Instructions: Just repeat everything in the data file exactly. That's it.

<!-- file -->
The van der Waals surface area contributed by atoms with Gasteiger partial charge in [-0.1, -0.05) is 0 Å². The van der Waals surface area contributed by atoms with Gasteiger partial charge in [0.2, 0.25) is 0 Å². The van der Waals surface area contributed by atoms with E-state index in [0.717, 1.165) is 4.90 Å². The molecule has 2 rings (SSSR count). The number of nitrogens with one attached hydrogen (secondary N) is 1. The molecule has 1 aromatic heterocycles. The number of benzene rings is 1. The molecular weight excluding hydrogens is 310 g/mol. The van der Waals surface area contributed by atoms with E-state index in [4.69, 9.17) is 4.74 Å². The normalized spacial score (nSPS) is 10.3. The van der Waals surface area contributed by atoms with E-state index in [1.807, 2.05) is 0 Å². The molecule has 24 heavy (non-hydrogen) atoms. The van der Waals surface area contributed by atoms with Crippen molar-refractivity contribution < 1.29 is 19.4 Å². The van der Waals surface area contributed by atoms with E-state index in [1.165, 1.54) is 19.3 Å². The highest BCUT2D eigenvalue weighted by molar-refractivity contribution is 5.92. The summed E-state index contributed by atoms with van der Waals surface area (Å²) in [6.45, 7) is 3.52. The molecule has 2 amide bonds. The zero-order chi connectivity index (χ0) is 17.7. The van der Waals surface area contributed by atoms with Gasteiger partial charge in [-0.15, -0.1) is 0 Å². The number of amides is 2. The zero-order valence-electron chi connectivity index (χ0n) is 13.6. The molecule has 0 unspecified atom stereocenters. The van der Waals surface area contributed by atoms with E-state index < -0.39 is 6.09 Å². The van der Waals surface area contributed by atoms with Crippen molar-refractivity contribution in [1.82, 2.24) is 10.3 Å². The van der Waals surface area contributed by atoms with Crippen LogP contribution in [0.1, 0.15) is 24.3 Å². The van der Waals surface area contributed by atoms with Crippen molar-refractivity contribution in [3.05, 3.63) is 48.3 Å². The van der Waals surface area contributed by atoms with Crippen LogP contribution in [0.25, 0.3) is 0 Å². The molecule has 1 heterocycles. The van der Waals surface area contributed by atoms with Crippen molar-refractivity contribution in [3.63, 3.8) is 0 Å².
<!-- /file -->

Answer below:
The van der Waals surface area contributed by atoms with Gasteiger partial charge in [-0.1, -0.05) is 0 Å². The van der Waals surface area contributed by atoms with Gasteiger partial charge in [0.2, 0.25) is 0 Å². The van der Waals surface area contributed by atoms with E-state index in [0.717, 1.165) is 4.90 Å². The molecule has 2 rings (SSSR count). The number of nitrogens with one attached hydrogen (secondary N) is 1. The molecule has 1 aromatic heterocycles. The number of benzene rings is 1. The molecular weight excluding hydrogens is 310 g/mol. The van der Waals surface area contributed by atoms with E-state index in [4.69, 9.17) is 4.74 Å². The normalized spacial score (nSPS) is 10.3. The van der Waals surface area contributed by atoms with E-state index in [1.807, 2.05) is 0 Å². The molecule has 24 heavy (non-hydrogen) atoms. The van der Waals surface area contributed by atoms with Crippen molar-refractivity contribution < 1.29 is 19.4 Å². The van der Waals surface area contributed by atoms with E-state index in [1.165, 1.54) is 19.3 Å². The highest BCUT2D eigenvalue weighted by molar-refractivity contribution is 5.92. The summed E-state index contributed by atoms with van der Waals surface area (Å²) in [6.45, 7) is 3.52. The molecule has 2 amide bonds. The zero-order chi connectivity index (χ0) is 17.7. The van der Waals surface area contributed by atoms with Gasteiger partial charge in [-0.15, -0.1) is 0 Å². The number of amides is 2. The zero-order valence-electron chi connectivity index (χ0n) is 13.6. The molecule has 0 unspecified atom stereocenters. The van der Waals surface area contributed by atoms with E-state index < -0.39 is 6.09 Å². The van der Waals surface area contributed by atoms with Crippen molar-refractivity contribution in [1.82, 2.24) is 10.3 Å². The van der Waals surface area contributed by atoms with Crippen LogP contribution in [0.1, 0.15) is 24.3 Å². The van der Waals surface area contributed by atoms with Crippen molar-refractivity contribution in [3.05, 3.63) is 48.3 Å². The van der Waals surface area contributed by atoms with Crippen LogP contribution in [0.25, 0.3) is 0 Å². The molecule has 1 heterocycles. The van der Waals surface area contributed by atoms with Crippen molar-refractivity contribution in [3.63, 3.8) is 0 Å².